The Jurassic Park franchise, like the dinosaurs it reanimates, won’t be ignored. Michael Crichton’s masterpiece makes a lot of cameos in academic papers. Still, it’s rarely the focus of true inquiry. It is, after all, kind of easy to dismiss. But Lauren Ammerman, a molecular biology Ph.D. candidate at Southern Methodist University, doesn’t want to be dismissive. This is why, as a senior at Baylor University, she authored an honors thesis about what happens when Jurassic gene editing meets the rewilding movement meets the ultimate alpha predator. She made herself — and this is truly awesome — an expert on what would happen if we brought back the Tyrannosaurus Rex.

Inverse spoke to Ammerman, whose work reads like a potential sequel to Jurassic World, about how science and blockbusters can coexist.

Okay, I know we can’t actually resurrect the T. rex — for now. What’s holding us back?

We have one or two complete genes, but they’re not anything important, like dinosaur hemoglobin. And the information we do have is pretty badly damaged so, right now there’s not that much we can do about it. We don’t know enough about these decaying processes to reverse them and determine the original sequence. So the whole Jurassic Park idea of using frog genomes and reptile genomes to supplement it doesn’t really work because we don’t have anything to supplement. Dinosaurs are also actually physiologically different than the reptiles we have on Earth right now. We don’t have a good foundation to build on there.

I didn’t really have the chance to get into this in my thesis and I’ve never seen anyone mention it, but you also have this problem of ‘Okay, it’s in the cell, now what do we do?’ DNA is just one piece of the puzzle. It’s pretty strictly regulated by epigenetic mechanisms, processes that make DNA available or unavailable for gene expression. We have no way of knowing what key points turn it on or off.

I am going to pretend I did not hear all this. What would happen if we released a T. rex somewhere like Yellowstone National Park; it’s both a scavenger and a predator, and it is also obviously enormous. So on a scale of destructive to like … super destructive…?

The fact that it’s a scavenger and a predator was kind of a surprise, a recent development that changes the way we might see it interacting with the modern world. It would interact as an apex predator, but at a level we’ve never seen before because there’s nothing that matches its size. It wouldn’t just be at the top of the food pyramid, it would be in its own pyramid on top of that pyramid. It would probably be pretty disastrous. It would be too efficient, it would destroy ecosystems even in places that need a top apex predator.

So we’re not talking about reintroducing a cougar to the Rockies or anything like that.

People are pushing rewilding pretty hard, but there’s still not that much evidence that it really works. Wolves in Yellowstone National Park are a great example of something working, but if you think of the long geological timeline, it’s a very short blip in history.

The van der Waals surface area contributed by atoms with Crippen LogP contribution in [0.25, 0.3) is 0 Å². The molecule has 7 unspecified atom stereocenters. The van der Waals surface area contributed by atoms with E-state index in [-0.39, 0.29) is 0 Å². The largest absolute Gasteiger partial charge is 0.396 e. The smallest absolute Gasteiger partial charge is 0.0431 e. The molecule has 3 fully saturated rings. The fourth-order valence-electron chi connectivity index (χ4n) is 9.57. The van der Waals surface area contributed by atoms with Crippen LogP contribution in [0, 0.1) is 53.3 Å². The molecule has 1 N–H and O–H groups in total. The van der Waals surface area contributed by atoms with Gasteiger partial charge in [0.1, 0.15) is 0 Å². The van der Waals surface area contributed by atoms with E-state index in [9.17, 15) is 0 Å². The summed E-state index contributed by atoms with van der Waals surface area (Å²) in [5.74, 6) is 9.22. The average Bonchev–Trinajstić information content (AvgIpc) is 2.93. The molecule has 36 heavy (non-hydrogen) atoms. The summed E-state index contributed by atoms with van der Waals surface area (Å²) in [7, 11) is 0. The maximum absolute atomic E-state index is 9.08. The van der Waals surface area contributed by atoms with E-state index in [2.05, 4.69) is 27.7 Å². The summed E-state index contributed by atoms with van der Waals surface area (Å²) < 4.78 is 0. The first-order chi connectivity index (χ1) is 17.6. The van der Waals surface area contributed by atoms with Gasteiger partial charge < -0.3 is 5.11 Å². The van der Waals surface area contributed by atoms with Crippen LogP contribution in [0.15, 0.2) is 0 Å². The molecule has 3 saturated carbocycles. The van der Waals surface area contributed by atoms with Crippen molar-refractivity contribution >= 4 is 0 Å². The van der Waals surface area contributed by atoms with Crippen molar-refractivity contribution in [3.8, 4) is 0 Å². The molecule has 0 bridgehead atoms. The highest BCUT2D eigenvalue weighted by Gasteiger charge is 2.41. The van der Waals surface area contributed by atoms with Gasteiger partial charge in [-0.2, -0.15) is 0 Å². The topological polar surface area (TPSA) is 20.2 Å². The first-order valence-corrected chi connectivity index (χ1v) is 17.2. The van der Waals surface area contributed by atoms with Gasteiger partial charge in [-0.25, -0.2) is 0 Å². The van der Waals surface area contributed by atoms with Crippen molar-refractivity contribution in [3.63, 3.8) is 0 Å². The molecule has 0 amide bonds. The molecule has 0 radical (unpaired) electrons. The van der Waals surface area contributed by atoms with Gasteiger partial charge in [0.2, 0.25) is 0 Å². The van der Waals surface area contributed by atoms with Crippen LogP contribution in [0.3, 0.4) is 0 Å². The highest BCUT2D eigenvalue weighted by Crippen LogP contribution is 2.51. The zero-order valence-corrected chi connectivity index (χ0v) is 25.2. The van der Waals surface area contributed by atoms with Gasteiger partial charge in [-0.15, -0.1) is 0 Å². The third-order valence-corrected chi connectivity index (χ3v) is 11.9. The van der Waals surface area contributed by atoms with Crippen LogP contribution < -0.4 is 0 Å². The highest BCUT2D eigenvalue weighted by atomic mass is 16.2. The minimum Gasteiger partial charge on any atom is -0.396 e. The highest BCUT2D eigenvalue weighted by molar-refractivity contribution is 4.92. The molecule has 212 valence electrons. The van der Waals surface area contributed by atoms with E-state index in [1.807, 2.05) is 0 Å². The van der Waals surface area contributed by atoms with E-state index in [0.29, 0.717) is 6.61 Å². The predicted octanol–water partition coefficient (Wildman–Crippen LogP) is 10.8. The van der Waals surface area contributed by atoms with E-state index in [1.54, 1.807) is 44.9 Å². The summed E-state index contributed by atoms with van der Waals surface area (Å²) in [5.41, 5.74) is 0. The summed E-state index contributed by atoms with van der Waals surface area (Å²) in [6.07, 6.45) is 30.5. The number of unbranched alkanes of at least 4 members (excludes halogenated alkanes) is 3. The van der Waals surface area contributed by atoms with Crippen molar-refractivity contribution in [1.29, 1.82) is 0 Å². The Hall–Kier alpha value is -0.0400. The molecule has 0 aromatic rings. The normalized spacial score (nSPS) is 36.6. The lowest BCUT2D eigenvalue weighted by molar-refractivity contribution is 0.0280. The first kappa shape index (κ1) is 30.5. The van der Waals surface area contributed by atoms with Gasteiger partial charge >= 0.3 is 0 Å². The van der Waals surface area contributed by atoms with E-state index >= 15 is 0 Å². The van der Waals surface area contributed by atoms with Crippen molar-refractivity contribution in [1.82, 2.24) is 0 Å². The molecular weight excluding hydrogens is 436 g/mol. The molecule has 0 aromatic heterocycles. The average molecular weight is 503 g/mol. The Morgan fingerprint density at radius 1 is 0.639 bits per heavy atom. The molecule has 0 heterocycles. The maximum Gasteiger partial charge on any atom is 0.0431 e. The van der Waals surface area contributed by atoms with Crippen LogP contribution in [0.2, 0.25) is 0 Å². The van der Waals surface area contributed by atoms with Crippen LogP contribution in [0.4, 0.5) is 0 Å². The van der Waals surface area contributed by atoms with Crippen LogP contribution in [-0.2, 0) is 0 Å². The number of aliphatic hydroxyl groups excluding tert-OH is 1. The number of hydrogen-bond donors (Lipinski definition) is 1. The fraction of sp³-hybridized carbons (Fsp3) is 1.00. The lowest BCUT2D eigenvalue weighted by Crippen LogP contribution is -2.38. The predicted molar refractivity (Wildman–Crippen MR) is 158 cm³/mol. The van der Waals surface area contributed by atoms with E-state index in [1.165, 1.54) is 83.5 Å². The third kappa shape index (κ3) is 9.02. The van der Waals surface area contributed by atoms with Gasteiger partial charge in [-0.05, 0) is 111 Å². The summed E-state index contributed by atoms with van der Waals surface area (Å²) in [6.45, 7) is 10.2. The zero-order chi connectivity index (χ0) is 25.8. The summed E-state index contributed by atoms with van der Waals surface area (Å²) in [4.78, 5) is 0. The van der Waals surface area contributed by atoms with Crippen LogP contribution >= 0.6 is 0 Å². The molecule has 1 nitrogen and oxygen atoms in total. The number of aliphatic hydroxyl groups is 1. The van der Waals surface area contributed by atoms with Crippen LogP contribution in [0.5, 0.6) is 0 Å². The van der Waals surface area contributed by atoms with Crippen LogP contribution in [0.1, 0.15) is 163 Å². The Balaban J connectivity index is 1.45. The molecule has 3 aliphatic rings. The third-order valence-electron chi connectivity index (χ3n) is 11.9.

Your thesis had a line about how these guys ‘should not be released in any proximity to civilization.’ Wouldn’t they roam? What does ‘proximity’ even mean here?

They could survive in a huge range of environments, whereas today most top predators just live in one or two environments but a T. rex could survive anywhere, so there’s really not a ‘too far.’ In South Africa, they still can’t build a fence that stops elephants from coming — take that, multiply it by 13, make it angry, and give it sharp teeth — yeah, it would probably be a disaster.

You mention Jeff Goldblum quite fondly in your acknowledgements, and Jurassic Park obviously crops up multiple times — was all this just borne of a tremendous love for the franchise?

Yes. If I got to meet Jeff Goldblum I’m pretty sure I’d cry. I love the book, but I also just love his character, Dr. Malcolm.

Does your scientific and academic knowledge about this stuff ruin any parts of the books or movies for you?

Not really. I have a huge respect for Michael Crichton. The breadth of knowledge there when you read Jurassic Park is pretty incredible. When he wrote the book, he based it off the most cutting-edge research that existed at that time, and I think it was incredibly well done. I still fall in love with seeing the velociraptors running around. I would love to have one with my cat. The only part I don’t enjoy is the Mr. DNA part at the beginning.

He’s basically that paper clip from Microsoft Word. But you’re willing to put up with even that for the wildlife?

I grew up loving dinosaurs, going to dinosaur museums and always dreaming about what it would be like to bring them back. Can we bring them back? Not today, not in the near future. But I think it’s naive to say a firm ‘no.’

This interview has been edited for brevity and clarity.

Photos via Getty Images / Axel Schmidt

Kastalia grew up in Littleton, Colorado, and has a journalism degree from the University of Southern California. She spent the past year and a half backpacking around the world and recently moved to New York. Her RTs = unwavering personal convictions.